'Tweens, teens, even full-grown gals with a girlish streak are the target market for parties at the Seventeen Spa in Plano, Texas.
Headed by president and CEO Susan Tierney, and affiliated with Seventeen magazine, the two-year-old spa and salon books up to 70 parties a month, most for groups of six to 12 guests in the nine- to 18-year-old age range. Groups celebrating birthdays, graduations, quinceañeras and other milestones rotate through a series of treatments and services including hair, makeup and nails. For larger parties, Tierney says, the entire 8,700-square-foot spa space can be booked out to accommodate celebrants.
According to Tierney, the spa's popularity as an event space lies in its visual excitement as much as its primping packages. “From the minute you walk in the door, it's an experience,” she says. “We have 18 different TV monitors playing all the latest music. We give out a lot of information on all the trends happening. We really bring the magazine to life.” Adding to the appeal is a party policy that offers add-ons from limousine service to buffet spreads, while allowing event clients to bring in their own extras, including food, decor and guest favors, if they choose. Grown-up girls who want to celebrate special occasions — bridal showers and bachelorette parties among them — in a space brimming with youthful energy can even bring in their own champagne or cocktails for a decidedly adult edge.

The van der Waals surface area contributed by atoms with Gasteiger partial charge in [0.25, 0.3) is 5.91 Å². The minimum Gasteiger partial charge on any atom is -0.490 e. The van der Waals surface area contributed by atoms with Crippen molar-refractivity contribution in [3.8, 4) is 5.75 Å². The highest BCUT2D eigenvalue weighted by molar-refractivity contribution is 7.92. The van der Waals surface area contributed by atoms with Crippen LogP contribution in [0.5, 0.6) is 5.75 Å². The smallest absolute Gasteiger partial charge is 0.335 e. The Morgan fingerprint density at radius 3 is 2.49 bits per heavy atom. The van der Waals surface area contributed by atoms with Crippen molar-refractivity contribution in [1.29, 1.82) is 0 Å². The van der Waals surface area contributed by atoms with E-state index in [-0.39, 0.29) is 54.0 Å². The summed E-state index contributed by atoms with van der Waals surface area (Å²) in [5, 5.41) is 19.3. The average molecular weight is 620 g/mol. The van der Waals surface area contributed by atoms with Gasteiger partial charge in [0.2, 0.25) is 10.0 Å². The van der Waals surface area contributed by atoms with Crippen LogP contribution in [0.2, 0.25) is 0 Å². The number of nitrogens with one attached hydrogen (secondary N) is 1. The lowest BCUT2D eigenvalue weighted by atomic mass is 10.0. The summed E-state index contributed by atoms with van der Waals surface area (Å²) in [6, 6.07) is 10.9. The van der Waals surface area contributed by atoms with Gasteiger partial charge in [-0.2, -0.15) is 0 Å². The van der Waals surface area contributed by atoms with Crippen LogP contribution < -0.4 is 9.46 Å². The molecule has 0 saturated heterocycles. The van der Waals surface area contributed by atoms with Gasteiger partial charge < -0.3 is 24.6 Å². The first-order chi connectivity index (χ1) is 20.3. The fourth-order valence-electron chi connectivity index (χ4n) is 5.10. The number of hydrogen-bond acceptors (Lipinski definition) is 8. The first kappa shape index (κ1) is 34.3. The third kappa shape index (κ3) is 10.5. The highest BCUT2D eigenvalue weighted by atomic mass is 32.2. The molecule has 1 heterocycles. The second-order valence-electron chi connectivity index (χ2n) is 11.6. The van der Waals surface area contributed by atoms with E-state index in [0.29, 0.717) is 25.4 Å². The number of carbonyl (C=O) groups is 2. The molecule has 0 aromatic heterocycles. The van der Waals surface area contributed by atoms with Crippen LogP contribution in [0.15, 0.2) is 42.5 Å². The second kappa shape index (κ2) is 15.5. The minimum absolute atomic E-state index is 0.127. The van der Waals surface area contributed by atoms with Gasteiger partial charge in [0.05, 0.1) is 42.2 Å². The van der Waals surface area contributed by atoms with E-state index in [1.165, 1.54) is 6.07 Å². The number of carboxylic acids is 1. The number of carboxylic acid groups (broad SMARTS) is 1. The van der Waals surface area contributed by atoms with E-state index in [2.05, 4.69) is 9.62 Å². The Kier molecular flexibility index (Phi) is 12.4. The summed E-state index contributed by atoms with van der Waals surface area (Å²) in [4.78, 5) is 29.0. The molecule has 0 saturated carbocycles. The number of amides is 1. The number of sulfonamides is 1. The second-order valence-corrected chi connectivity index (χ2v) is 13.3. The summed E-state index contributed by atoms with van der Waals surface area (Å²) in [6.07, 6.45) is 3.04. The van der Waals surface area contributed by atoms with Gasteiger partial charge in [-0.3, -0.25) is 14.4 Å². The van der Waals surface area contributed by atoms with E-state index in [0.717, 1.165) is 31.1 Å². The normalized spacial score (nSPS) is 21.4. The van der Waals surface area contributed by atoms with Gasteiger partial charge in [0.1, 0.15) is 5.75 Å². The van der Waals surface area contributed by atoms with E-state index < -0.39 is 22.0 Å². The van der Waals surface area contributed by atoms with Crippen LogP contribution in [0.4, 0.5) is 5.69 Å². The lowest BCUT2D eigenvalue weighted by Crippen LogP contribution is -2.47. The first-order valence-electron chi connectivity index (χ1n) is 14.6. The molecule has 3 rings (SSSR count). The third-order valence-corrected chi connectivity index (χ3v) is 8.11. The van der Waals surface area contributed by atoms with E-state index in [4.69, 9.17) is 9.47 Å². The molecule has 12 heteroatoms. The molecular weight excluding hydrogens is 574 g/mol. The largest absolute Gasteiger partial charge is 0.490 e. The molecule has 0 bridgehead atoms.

Critical to the Seventeen Spa event environment is flexibility and intuitiveness on the part of the staff. While stylists are hip to hot teen trends — jeweled nail art being the hottest, according to Tierney, who laughs, “Everybody wants, needs nail art on their big toe” — they are equally attuned to different comfort levels among spa-party attendees. “For a lot of our first-timers, it's daunting for them to come in,” she says. “We walk them through, let them know what their service is like, what they need to put on. We try to make them feel comfortable on every level.”
With about 80 bar and bat mitzvahs accounting for more than half of the nearly 135 events it plans annually, 15-year-old Evention Inc. takes pride in its professionalism in the mitzvah market.